The MetaSieve Blog

May 15, 2010

Natural Language Processing in Groovy: A Primer – Using Groovy for processing and analysing textual data

Filed under: Uncategorized — Tags: , , — Björn Wilmsmann @ 1:00 am

The May issue of GroovyMag, an online-only magazine for everything Groovy and Grails has been published today.

I’ve contributed an article about doing natural language processing with Groovy. Here’s a teaser:

Given that most Internet content in way or another contains natural language, then it’s no surprise natural language processing (NLP) and text mining have become a vital aspect of many Internet applications – from large scale search engines to social media apps. Making sense of the content that is stored in your application can make all the difference. Groovy’s regular expression, text processing abilities and readily available NLP libraries for Java make it a natural match for processing large amounts of text.

Since its inception Perl, the language that arguably can be considered the first scripting language in modern terms, had the features necessary to conveniently process large amounts of text built right into the language. Fortunately, most scripting languages that followed Perl borrowed and inherited many of these useful features. This is why things like methods for reading texts and regular expressions are commonplace in Python, Ruby and, of course, Groovy too.

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Read the rest of this article at GroovyMag.

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April 15, 2010

Using Groovy for Measuring Statistical Dependence – How to make predictions about the relatedness of statistical events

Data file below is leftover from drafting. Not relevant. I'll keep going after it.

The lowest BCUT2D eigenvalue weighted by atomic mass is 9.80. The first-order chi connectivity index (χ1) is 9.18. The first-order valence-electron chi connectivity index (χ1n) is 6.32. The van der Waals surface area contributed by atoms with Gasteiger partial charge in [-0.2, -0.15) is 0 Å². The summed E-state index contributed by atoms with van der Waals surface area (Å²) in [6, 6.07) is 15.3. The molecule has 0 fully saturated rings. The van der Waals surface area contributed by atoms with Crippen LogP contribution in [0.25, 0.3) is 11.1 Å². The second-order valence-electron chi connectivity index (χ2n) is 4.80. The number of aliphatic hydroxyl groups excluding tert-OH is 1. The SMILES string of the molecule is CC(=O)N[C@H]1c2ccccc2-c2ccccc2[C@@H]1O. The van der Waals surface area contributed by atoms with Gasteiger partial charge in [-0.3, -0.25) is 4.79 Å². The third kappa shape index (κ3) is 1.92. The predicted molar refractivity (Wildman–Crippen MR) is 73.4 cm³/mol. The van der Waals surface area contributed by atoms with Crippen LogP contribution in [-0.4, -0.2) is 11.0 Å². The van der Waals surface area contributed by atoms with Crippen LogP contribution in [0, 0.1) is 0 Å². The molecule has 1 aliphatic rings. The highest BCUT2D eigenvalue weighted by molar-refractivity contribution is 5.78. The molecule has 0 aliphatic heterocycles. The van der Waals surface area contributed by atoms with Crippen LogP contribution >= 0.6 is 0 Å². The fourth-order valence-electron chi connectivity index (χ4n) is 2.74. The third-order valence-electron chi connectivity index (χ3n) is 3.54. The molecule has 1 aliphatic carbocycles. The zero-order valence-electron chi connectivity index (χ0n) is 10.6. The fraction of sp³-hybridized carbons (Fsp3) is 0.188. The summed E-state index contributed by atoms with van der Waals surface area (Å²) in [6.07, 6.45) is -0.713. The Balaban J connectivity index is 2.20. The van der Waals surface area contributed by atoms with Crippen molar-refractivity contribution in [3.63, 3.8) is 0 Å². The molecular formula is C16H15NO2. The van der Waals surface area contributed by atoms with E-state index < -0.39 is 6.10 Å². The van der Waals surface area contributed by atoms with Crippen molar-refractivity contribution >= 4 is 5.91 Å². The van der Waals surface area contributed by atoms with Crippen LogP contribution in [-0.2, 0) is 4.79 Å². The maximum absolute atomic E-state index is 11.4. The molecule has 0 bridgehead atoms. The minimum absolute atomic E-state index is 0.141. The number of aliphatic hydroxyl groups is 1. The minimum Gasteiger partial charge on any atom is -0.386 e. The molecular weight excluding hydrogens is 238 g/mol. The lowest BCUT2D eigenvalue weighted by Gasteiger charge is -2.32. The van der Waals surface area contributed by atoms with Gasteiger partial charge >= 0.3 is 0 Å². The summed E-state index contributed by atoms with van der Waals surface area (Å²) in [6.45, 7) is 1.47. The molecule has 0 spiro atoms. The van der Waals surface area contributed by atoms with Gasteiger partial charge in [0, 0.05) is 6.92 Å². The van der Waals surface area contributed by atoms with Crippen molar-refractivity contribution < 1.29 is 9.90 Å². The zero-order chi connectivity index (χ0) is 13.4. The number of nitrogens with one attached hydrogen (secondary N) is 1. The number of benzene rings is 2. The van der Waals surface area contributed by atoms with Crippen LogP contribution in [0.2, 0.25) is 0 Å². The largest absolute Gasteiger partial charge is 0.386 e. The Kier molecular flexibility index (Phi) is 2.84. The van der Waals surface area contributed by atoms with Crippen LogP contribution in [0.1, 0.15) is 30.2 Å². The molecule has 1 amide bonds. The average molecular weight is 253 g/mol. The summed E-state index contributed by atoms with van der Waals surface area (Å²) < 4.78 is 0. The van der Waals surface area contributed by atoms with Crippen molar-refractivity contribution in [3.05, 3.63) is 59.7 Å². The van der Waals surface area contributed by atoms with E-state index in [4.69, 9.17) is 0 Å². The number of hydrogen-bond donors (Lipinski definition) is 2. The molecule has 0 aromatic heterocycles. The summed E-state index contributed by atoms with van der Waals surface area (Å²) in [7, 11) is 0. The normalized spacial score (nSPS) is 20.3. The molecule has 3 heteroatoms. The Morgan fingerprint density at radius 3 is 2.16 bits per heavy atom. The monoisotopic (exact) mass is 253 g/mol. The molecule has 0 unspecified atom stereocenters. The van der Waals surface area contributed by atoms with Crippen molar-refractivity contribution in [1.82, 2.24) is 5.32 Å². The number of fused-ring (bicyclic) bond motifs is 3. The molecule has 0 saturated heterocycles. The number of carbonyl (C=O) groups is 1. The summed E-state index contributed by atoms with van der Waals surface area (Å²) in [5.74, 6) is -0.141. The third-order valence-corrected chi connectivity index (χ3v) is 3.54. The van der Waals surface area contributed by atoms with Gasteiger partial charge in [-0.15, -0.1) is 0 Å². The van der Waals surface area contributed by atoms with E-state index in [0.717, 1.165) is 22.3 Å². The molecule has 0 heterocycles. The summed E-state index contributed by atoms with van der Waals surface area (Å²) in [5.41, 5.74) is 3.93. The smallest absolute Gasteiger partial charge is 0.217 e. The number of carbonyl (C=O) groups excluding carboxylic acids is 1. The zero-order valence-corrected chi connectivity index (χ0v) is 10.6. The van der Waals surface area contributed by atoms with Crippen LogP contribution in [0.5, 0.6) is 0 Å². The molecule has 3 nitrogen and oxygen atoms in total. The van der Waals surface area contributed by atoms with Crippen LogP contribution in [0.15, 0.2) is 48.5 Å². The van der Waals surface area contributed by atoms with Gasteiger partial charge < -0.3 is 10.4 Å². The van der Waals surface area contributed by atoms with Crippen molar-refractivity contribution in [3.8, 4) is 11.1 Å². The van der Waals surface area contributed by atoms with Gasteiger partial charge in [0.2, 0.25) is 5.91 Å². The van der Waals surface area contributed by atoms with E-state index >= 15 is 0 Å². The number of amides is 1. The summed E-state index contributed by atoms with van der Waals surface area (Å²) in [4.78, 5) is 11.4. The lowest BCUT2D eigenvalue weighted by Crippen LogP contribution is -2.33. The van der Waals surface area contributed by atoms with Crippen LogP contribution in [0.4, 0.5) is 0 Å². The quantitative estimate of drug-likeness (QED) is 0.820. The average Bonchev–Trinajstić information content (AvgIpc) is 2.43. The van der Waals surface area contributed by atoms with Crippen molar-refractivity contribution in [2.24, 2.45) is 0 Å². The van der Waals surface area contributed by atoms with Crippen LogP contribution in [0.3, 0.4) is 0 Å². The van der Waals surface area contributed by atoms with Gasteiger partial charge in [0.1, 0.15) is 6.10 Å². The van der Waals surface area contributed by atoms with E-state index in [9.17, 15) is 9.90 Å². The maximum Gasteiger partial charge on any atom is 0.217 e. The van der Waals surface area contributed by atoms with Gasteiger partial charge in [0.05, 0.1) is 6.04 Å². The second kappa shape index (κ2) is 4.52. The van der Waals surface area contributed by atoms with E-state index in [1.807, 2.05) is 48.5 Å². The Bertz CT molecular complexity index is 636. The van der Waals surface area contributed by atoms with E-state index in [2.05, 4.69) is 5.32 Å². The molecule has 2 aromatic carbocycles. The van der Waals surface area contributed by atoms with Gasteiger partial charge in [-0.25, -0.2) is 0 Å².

Filed under: Uncategorized — Tags: , — Björn Wilmsmann @ 10:04 pm

The April issue of GroovyMag, an online-only magazine for everything Groovy and Grails has been published today.

I’ve contributed an article about measuring statistical dependence with Groovy. Here’s a teaser:

Statistical dependence is all about finding out which events in a statistical sample are likely to co-occur, that is if one event occurs it can be predicted with a certain probability that another event will occur as well. Using simple measures of statistical dependence I’d like to show how Groovy can be used to make such predictions.

Processing and reporting statistical data is commonplace in software development businesses today. It’s used for all sorts of things including business performance indicators, website or user tracking statistics, searching and indexing textual content on a website or any other content repository.

Each of these applications,and many more for that matter, to some extent require that statistical data be collected and possible relations between single events be identified.
Common examples of statistical events are purchases made by a customer, actions taken by a website user or word occurrences in textual content.

From this kind of events potentially useful information can be derived:

  • products which are likely to be purchased together and thus can be provisioned and stocked accordingly
  • the click stream users will probably take on a website
  • related words can be suggested to the user in an auto-complete feature

I’ll cover the basic steps for making such predictions with Groovy. First things first, we’ll start by gathering the necessary data.

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Read the rest of this article at GroovyMag.

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